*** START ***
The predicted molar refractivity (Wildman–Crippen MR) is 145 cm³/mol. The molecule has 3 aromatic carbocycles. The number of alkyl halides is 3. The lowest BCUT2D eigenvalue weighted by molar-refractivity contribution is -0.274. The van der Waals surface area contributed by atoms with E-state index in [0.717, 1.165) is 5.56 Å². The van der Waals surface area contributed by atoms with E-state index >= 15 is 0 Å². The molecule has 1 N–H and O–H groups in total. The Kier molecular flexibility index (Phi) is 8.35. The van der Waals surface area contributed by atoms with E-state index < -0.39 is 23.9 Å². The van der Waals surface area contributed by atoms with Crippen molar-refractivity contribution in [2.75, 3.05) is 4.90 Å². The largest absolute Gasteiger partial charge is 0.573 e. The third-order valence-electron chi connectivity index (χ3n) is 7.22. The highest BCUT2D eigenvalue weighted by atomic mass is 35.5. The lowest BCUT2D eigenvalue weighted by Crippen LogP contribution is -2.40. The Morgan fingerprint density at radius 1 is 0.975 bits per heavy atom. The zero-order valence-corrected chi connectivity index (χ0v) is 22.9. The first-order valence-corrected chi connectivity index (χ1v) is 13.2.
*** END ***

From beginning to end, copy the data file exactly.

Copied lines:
The predicted molar refractivity (Wildman–Crippen MR) is 145 cm³/mol. The molecule has 3 aromatic carbocycles. The number of alkyl halides is 3. The lowest BCUT2D eigenvalue weighted by molar-refractivity contribution is -0.274. The van der Waals surface area contributed by atoms with E-state index in [0.717, 1.165) is 5.56 Å². The van der Waals surface area contributed by atoms with E-state index >= 15 is 0 Å². The molecule has 1 N–H and O–H groups in total. The Kier molecular flexibility index (Phi) is 8.35. The van der Waals surface area contributed by atoms with E-state index < -0.39 is 23.9 Å². The van der Waals surface area contributed by atoms with Crippen molar-refractivity contribution in [2.75, 3.05) is 4.90 Å². The largest absolute Gasteiger partial charge is 0.573 e. The third-order valence-electron chi connectivity index (χ3n) is 7.22. The highest BCUT2D eigenvalue weighted by atomic mass is 35.5. The lowest BCUT2D eigenvalue weighted by Crippen LogP contribution is -2.40. The Morgan fingerprint density at radius 1 is 0.975 bits per heavy atom. The zero-order valence-corrected chi connectivity index (χ0v) is 22.9. The first-order valence-corrected chi connectivity index (χ1v) is 13.2.